The churches of Beech Hill, Shinfield, Spencers Wood & Swallowfield serving the community
The churches of  Beech Hill,  Shinfield,  Spencers Wood  &  Swallowfield serving the community
The churches of
Beech Hill,
Spencers Wood
& Swallowfield

serving the community

Welcome to the Loddon Reach Benefice Website

We are a group of four Anglican parish churches who enjoy working collaboratively in serving the people and communities of Beech Hill, Farley Hill, Grazeley, Riseley, Shinfield, Spencers Wood, Swallowfield and Three Mile Cross. Our four parish churches are delightfully different in history and character, each offering a different take on what it means to be active, forward-looking, community-focussed churches of the 21st century. Each church also has its own style of worship, weekly activities and pattern of services that continue to evolve. You should find all you need to know about us as you engage with our website, but if you’d like to meet and talk something through in person… don’t hesitate to get in touch.

Christian Viewpoint

Martin Luther & Halloween

Although he was born in November, it was the last day of October in 1517, that Martin Luther nailed his 95 theses to the church door in Wittenberg, Germany. This would have probably gone unnoticed but for the advent of modern technology. No, not texting or tweeting or posting on Facebook, which is our modern-day equivalent, but by the printing press which had not long been invented. Someone decided to translate and publish his ideas which helped them spread far and wide.

Martin Luther didn’t intend to start a new Church movement but to reform and renew the existing one. Well, the one in the West anyway - the Eastern Church had split away some 500 years earlier. His desire was to see the Church return to the biblical teaching of Christ and the Apostles. But Luther ended up with more than he bargained for when, on Halloween in 1517, his banging on that door started the ball rolling.

Of course, Luther wasn’t trick-or-treating when he approached the threshold of the church in Wittenberg, but it’s likely no accident that he picked the 31st of October. Actually, there’s another angle on Halloween that many are unaware of some 500 years later. Some historians claim the origin is really in pre-Christian harvest festivals among pagans, and that the occasion was later Christianised when the gospel spread through the Roman Empire nearly 2,000 years ago. It may be the case that things started pagan, but perhaps Christians have let unbelieving historians cloud the true origins of observing the 31st of October?

One thing that is clear is where the name comes from — and that it is Christian. The English word Halloween is short for “All Hallows’ Eve,” the night before the 1st of November Christian feast of All Saints (Hallows) Day. As for trick-or-treating, some claim that marking All Hallows’ Eve may have originated as just such an occasion to “trick” Satan, the most prideful of all creatures, by giving him what is most offensive to his arrogance: mockery. As Luther would say, “The best way to drive out the devil, if he will not yield to texts of Scripture, is to jeer and flout him for he cannot bear scorn.” This is why the custom arose of portraying Satan in a ridiculous red suit with horns, tail and toasting fork - the idea is to ridicule him because he has lost the battle with Jesus and he no longer has power over those who trust in Christ.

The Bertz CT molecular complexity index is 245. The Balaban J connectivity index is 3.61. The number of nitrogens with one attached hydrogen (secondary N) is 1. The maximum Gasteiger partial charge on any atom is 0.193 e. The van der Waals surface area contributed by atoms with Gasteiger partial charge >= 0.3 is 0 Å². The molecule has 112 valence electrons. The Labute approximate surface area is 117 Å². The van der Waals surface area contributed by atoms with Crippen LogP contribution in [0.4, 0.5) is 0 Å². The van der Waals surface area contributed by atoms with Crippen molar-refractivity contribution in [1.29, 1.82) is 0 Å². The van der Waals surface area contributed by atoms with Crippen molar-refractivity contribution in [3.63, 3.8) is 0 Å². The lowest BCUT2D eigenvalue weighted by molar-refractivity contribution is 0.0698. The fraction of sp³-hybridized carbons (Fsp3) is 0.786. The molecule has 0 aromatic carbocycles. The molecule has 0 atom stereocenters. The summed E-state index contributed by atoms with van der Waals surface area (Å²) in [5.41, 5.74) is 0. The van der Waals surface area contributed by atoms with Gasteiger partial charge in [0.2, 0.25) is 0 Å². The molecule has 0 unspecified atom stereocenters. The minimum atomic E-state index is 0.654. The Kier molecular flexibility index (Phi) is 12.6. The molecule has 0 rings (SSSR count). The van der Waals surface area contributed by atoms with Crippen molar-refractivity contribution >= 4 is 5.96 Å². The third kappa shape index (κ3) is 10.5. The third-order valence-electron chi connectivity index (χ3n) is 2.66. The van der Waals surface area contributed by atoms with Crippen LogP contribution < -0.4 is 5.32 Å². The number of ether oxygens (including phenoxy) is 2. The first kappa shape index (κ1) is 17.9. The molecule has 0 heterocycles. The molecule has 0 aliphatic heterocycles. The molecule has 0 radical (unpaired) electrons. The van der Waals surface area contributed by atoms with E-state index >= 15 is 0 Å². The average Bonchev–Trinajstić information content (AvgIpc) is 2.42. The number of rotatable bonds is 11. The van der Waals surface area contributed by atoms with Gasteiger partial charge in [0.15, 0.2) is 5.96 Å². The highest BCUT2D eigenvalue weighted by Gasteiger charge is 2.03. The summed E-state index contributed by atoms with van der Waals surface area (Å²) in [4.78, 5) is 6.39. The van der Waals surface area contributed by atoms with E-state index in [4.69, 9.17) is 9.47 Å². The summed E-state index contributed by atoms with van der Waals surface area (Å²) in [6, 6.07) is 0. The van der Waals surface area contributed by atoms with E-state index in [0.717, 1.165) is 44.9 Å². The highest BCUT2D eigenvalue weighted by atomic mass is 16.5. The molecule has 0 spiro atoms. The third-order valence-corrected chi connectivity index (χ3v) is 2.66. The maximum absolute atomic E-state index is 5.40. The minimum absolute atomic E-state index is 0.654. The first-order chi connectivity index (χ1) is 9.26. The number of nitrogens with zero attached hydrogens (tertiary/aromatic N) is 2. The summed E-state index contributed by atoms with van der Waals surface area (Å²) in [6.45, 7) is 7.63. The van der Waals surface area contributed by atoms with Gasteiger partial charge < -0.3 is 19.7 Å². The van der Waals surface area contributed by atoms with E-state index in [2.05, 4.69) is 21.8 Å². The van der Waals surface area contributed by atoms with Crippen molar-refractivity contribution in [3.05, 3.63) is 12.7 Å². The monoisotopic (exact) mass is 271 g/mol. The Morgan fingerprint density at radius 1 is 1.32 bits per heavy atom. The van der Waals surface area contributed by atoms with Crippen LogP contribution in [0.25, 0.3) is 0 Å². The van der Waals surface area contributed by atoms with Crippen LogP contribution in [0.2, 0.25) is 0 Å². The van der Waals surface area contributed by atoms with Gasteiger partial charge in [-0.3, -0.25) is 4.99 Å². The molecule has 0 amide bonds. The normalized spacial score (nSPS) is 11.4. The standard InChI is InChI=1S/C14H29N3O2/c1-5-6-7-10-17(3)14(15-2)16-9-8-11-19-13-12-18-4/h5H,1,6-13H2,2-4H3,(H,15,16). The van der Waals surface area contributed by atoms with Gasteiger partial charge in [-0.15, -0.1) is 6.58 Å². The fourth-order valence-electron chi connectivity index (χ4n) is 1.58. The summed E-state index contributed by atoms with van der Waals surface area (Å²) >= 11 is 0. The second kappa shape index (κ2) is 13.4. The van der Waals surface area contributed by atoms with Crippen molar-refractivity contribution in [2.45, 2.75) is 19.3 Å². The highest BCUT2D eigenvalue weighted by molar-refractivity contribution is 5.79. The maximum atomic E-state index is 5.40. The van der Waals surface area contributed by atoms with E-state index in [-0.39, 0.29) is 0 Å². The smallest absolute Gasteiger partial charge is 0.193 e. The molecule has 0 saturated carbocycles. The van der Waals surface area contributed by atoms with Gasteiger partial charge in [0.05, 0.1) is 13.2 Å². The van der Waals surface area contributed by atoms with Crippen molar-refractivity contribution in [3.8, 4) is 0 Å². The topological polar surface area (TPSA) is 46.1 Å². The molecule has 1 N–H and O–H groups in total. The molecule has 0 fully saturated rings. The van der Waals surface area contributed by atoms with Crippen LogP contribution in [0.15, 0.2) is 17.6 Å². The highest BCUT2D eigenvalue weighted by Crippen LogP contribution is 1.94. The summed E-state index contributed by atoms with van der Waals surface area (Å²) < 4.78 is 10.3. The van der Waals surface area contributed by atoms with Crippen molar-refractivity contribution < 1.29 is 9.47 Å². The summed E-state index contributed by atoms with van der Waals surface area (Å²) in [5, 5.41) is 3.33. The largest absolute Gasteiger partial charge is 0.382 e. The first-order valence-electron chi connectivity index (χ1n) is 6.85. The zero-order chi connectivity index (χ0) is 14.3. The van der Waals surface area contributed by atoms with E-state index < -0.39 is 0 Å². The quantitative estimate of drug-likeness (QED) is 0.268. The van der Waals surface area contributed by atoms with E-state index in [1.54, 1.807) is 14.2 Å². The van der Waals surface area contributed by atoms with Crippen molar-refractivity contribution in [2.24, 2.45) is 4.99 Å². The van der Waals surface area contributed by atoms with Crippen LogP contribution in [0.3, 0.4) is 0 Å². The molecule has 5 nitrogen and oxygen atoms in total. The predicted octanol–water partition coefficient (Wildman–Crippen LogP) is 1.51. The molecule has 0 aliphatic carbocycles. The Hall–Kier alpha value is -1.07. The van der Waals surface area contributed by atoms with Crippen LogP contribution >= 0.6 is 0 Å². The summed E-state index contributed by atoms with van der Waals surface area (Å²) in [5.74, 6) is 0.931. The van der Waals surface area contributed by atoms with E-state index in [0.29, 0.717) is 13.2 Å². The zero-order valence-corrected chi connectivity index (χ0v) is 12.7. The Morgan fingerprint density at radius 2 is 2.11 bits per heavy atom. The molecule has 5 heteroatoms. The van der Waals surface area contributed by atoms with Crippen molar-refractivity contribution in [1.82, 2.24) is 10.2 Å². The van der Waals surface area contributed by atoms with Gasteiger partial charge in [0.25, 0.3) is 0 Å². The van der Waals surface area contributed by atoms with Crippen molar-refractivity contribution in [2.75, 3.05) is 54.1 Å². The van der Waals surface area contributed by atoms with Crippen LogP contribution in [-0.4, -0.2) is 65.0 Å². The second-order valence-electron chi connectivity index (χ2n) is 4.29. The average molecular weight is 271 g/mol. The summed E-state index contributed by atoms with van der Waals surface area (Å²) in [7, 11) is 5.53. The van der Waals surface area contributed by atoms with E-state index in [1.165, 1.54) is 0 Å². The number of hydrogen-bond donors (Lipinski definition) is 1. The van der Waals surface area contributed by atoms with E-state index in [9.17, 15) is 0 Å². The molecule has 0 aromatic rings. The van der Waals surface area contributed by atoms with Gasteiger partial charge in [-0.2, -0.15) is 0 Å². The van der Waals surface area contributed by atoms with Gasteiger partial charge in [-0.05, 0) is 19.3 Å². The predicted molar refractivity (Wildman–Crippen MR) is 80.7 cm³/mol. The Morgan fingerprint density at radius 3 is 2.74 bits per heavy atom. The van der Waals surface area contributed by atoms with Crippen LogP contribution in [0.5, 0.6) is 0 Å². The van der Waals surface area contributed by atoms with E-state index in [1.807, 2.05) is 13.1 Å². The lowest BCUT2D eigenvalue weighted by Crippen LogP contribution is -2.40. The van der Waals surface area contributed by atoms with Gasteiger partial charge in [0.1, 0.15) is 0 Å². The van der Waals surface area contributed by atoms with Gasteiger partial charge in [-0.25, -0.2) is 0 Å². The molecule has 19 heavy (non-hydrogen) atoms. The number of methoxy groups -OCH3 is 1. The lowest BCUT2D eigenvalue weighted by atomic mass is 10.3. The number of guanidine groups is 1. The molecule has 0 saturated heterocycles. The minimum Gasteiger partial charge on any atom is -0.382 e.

Therefore, the defeat of evil and of demonic powers is associated with Halloween. For this reason, Martin Luther posted his 95 challenges to the wicked practices of the Church to the bulletin board on the door of the Wittenberg chapel on Halloween. He picked his day with care, and ever since Halloween has also been Reformation Day.

Moving beyond the date, and looking at what Luther wrote, we see that the truth of his first thesis would reverberate throughout his lifetime, even finding expression in his last words. The first thesis reads, “When our Lord and Master Jesus Christ said “Repent,” he intended that the entire life of believers should be repentance.” All of the Christian life is repentance. Turning from sin and trusting in the good news that Jesus saves sinners isn’t merely a one-time experience but the daily substance of Christianity. The gospel is for every day and every moment. Repentance is to be the Christian’s ongoing attitude. And almost 30 years later, on the 18th of February 1546, Luther’s last words, written on a piece of scrap paper, echoed the humble theme of his first thesis: “We are beggars! This is true.”

From first thesis to last words, Luther lived at the foot of the cross, where evil was defeated and our rebellious condition meets with the beauty of God’s amazing and lavish grace and love in the gospel of his Son — a gospel deep enough to cover all the little and massive flaws of a beggar like Luther and beggars like you and me.

Revd David Little

Read more here.

  • Bible Study Course
  • Shinfield Winter Fayre
  • All Saints - Christmas Market & Coffee Morning
  • St Michael's Christmas Fayre
  • St Michaels - Carols by Candlelight
  • All Saints - Carols by Candle Light
  • Music at St Mary's

Read more here.

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